compassion

EnglishEdit

EtymologyEdit

From Middle English, from Old French, from Late Latin compassio (sympathy), from compati, past participle compassus (to suffer together with), from Latin com- (together) + pati (to suffer); see passion.

PronunciationEdit

NounEdit

compassion (uncountable)

  1. Deep awareness of the suffering of another, coupled with the wish to relieve it

SynonymsEdit

Derived termsEdit

Related termsEdit

TranslationsEdit

VerbEdit

compassion (third-person singular simple present compassions, present participle compassioning, simple past and past participle compassioned)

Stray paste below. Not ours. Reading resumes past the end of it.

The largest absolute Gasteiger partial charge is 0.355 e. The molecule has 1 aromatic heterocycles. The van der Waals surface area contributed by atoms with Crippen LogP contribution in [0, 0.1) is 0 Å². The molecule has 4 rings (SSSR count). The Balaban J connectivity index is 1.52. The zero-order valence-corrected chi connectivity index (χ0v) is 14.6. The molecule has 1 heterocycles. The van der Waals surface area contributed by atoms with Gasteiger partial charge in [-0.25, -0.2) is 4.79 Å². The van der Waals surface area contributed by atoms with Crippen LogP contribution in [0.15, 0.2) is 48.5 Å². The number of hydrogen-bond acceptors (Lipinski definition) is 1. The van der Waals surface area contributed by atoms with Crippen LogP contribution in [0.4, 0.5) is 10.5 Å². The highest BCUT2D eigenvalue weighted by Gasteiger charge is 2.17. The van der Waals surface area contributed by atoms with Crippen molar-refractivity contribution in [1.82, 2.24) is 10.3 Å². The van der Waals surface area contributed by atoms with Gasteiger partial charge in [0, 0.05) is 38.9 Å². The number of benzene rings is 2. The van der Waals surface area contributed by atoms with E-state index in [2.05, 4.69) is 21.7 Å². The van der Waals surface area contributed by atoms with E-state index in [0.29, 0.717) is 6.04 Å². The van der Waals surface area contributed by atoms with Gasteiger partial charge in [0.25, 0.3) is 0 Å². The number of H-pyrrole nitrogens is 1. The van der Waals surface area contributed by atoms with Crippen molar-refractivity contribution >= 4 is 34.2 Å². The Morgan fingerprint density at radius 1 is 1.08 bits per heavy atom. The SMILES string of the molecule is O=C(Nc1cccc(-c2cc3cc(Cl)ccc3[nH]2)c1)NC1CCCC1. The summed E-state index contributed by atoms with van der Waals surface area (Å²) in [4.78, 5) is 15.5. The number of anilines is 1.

1. (obsolete) To pity.
    (Can we find and add a quotation of Shakespeare to this entry?)

External linksEdit


FrenchEdit

French Wikipedia has an article on:

Wikipedia fr

PronunciationEdit

NounEdit

compassion f (plural compassions)

  1. compassion, pity
Last modified on 7 April 2014, at 14:28